By Elliot Haney & Trent Cotney of Cotney Construction Law LLP.
Employers in the construction industry are well aware of the Occupational Safety and Health Administration (“OSHA”) and its standard practices and procedures for investigating workplace safety complaints. However, since the outbreak of COVID-19, many contractors have had to modify and update their workplace safety policies with little to no official guidance. Luckily, on April 13, OSHA released an Interim Enforcement Response Plan for COVID-19 (“Response Plan”), which introduces OSHA’s updated procedure for investigating COVID-19 related complaints, outlines additional measures employers should be taking in the wake of the pandemic, and provides practical guidance for limiting your company’s legal exposure from COVID-19. While the Response Plan focuses primarily on the healthcare and emergency services industries, there are several areas of the Response Plan that construction industry employers should be aware of.
Due to an increase in workplace safety-related complaints arising from COVID-19 and the logistical problems associated with conducting site inspections amidst social distancing guidelines, the Response Plan is designed to ensure that OSHA’s limited resources are reserved for industries at the highest risk of COVID-19 exposure. For complaints lodged against construction contractors – most of which are considered medium to low-risk employers – OSHA compliance officers must follow a non-formal investigation process focused on expediting employer attention to alleged hazards and shifting OSHA’s resources to the industries hit hardest by the COVID-19 outbreak. As part of this non-formal procedure, OSHA is required to notify an employer of a complaint lodged against it by phone prior to starting an investigation. OSHA will then send the employer a letter (an example of which is included in the Response Plan), calling on the employer to immediately investigate any hazardous conditions on the jobsite and make necessary corrections or modifications to its workplace safety procedures. Documents evincing such an investigation and the actions taken as a result must be submitted in response to OSHA’s letter. OSHA suggests following the Center for Disease Control’s (CDC) guidance for businesses and employers, as well as OSHA’s own COVID-19 prevention guidance when taking actions to modify an employer’s workplace safety policy.
Additionally, noting the country’s shortage of adequate Personal Protective Equipment (PPE), OSHA encourages its compliance officers to exercise discretion in enforcing PPE standards against medium to low-risk employers. The Response Plan instructs investigators of PPE-related complaints to first assess whether an employer is making good faith efforts to implement engineering controls, administrative controls, and safe work practices to prevent exposure to respiratory hazards. If a good faith effort is made, the Response Plan encourages investigators to relieve medium to low-risk employers of their duty to strictly comply with PPE standards. By lowering PPE standards for medium and low-risk employers, not only does the Response Plan foster swift resolution of relatively minor violations, but it also helps reserve scarce PPE for those businesses operating in high-risk exposure areas.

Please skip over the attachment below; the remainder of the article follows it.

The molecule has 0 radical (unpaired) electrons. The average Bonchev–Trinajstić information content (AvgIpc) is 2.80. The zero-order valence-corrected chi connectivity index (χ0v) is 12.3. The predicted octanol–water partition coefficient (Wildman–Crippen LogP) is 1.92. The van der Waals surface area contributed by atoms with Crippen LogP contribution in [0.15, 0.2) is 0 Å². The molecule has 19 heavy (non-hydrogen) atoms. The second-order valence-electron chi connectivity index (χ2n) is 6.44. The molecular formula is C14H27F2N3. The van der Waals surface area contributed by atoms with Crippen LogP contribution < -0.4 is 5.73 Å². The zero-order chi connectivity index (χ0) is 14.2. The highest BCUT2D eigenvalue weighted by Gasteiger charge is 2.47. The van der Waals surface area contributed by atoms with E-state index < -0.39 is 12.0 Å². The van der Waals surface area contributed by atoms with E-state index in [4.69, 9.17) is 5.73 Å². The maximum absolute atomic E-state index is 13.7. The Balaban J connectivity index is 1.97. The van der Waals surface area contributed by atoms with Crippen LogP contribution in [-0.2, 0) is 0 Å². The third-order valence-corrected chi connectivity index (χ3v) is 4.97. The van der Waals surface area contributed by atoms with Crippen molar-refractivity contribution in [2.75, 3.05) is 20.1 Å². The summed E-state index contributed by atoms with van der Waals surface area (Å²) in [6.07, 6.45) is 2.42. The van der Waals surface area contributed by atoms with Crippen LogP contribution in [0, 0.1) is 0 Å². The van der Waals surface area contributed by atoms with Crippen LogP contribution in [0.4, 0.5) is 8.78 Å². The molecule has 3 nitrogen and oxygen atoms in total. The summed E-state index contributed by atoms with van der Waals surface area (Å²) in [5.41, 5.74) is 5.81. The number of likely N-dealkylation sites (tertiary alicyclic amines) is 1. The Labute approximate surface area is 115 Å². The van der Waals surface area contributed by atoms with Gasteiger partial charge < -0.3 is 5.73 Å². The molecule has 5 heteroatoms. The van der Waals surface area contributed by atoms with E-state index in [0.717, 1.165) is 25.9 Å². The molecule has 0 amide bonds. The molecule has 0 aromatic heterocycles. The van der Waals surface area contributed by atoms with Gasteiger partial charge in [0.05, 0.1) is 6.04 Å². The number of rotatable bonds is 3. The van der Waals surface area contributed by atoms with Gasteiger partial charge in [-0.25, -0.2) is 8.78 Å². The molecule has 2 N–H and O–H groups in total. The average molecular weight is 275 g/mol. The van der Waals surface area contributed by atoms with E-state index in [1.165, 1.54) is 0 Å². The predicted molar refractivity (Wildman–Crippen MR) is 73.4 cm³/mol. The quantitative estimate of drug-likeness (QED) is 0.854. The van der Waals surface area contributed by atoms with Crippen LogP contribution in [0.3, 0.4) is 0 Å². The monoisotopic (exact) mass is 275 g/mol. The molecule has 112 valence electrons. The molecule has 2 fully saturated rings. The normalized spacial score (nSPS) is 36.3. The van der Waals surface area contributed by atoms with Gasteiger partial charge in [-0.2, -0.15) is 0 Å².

While these new procedures are intended to limit the number of formal investigations conducted against medium to low-risk employers, construction businesses should not take issuance of a non-formal complaint lightly, and are strongly encouraged to seek advice from an attorney prior to drafting a response. If OSHA deems the employer’s response “inadequate”, OSHA may institute formal investigation proceedings and conduct an on-site inspection of the jobsite. The Response Plan provides that, following a formal investigation, the decision as to whether to issue a citation should be guided by the most current CDC guidelines on workplace safety. If it is determined that the protective measures implemented by the employer do not rise to the standards in the CDC guidelines, OSHA will consider whether employees are exposed to a recognized hazard and whether there are feasible means to abate that hazard that the employer has not enforced. If so, the employer will be found to be in violation of Section 5(a)(1) of the Occupational Safety and Health Act – also known as the general duty clause – which requires employers to provide a workplace free from recognized hazards. The penalties associated with such violations can be very costly.
The outbreak of COVID-19 has produced new and unforeseen challenges in the world of workplace safety. In the construction industry in particular, with so many workers considered essential, it is imperative that employers are implementing OSHA-compliant workplace safety procedures to prevent employee exposure to the virus. While OSHA’s Interim Enforcement Response Plan is advantageous to construction contractors, a non-formal complaint must be taken very seriously. It is strongly encouraged that you contact your attorney to ensure that your workplace safety policy is sufficient to guard you from potential liability before it is too late.
Cotney Construction Law is an advocate for the roofing industry, General Counsel of NRCA and several other industry associations. For more information, contact the author at 813.358.1746 or go to www.cotneycl.com.
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Disclaimer: The information contained in this article is for general educational information only. This information does not constitute legal advice, is not intended to constitute legal advice, nor should it be relied upon as legal advice for your specific factual pattern or situation.